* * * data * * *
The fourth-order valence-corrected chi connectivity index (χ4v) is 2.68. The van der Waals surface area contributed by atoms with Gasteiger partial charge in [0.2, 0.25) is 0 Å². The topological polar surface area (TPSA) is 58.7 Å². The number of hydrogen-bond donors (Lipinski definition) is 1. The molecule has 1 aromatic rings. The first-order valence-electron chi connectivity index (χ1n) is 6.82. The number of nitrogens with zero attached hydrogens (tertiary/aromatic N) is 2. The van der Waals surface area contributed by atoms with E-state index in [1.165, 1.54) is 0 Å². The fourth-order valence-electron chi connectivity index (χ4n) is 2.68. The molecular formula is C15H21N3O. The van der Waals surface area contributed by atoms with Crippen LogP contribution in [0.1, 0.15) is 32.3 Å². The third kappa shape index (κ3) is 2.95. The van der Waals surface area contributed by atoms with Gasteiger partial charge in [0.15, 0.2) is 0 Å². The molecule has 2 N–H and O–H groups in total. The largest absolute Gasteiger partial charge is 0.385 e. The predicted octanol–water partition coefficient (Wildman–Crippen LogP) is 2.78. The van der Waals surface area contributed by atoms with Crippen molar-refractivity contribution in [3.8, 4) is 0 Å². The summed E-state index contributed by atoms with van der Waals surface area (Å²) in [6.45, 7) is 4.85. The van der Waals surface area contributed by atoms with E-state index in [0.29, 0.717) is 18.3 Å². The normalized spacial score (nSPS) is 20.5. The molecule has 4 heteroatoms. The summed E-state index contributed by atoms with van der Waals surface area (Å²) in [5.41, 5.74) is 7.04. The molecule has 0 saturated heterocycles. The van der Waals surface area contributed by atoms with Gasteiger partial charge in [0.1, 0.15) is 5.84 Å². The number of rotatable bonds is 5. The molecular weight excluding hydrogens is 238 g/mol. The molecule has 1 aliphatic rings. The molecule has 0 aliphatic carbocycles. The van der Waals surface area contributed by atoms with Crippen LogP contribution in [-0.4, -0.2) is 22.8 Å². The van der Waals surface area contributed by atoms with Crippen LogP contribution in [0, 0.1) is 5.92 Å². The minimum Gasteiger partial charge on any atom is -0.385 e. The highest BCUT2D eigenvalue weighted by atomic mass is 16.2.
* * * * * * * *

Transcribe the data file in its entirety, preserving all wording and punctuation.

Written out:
The fourth-order valence-corrected chi connectivity index (χ4v) is 2.68. The van der Waals surface area contributed by atoms with Gasteiger partial charge in [0.2, 0.25) is 0 Å². The topological polar surface area (TPSA) is 58.7 Å². The number of hydrogen-bond donors (Lipinski definition) is 1. The molecule has 1 aromatic rings. The first-order valence-electron chi connectivity index (χ1n) is 6.82. The number of nitrogens with zero attached hydrogens (tertiary/aromatic N) is 2. The van der Waals surface area contributed by atoms with E-state index in [1.165, 1.54) is 0 Å². The fourth-order valence-electron chi connectivity index (χ4n) is 2.68. The molecular formula is C15H21N3O. The van der Waals surface area contributed by atoms with Crippen LogP contribution in [0.1, 0.15) is 32.3 Å². The third kappa shape index (κ3) is 2.95. The van der Waals surface area contributed by atoms with Gasteiger partial charge in [0.15, 0.2) is 0 Å². The molecule has 2 N–H and O–H groups in total. The largest absolute Gasteiger partial charge is 0.385 e. The predicted octanol–water partition coefficient (Wildman–Crippen LogP) is 2.78. The van der Waals surface area contributed by atoms with Crippen molar-refractivity contribution in [3.8, 4) is 0 Å². The summed E-state index contributed by atoms with van der Waals surface area (Å²) in [6.45, 7) is 4.85. The van der Waals surface area contributed by atoms with E-state index in [0.29, 0.717) is 18.3 Å². The normalized spacial score (nSPS) is 20.5. The molecule has 4 heteroatoms. The summed E-state index contributed by atoms with van der Waals surface area (Å²) in [5.41, 5.74) is 7.04. The molecule has 0 saturated heterocycles. The van der Waals surface area contributed by atoms with Gasteiger partial charge in [0.1, 0.15) is 5.84 Å². The number of rotatable bonds is 5. The molecular weight excluding hydrogens is 238 g/mol. The molecule has 1 aliphatic rings. The molecule has 0 aliphatic carbocycles. The van der Waals surface area contributed by atoms with Crippen LogP contribution in [-0.4, -0.2) is 22.8 Å². The van der Waals surface area contributed by atoms with Crippen LogP contribution in [0, 0.1) is 5.92 Å². The minimum Gasteiger partial charge on any atom is -0.385 e. The highest BCUT2D eigenvalue weighted by atomic mass is 16.2.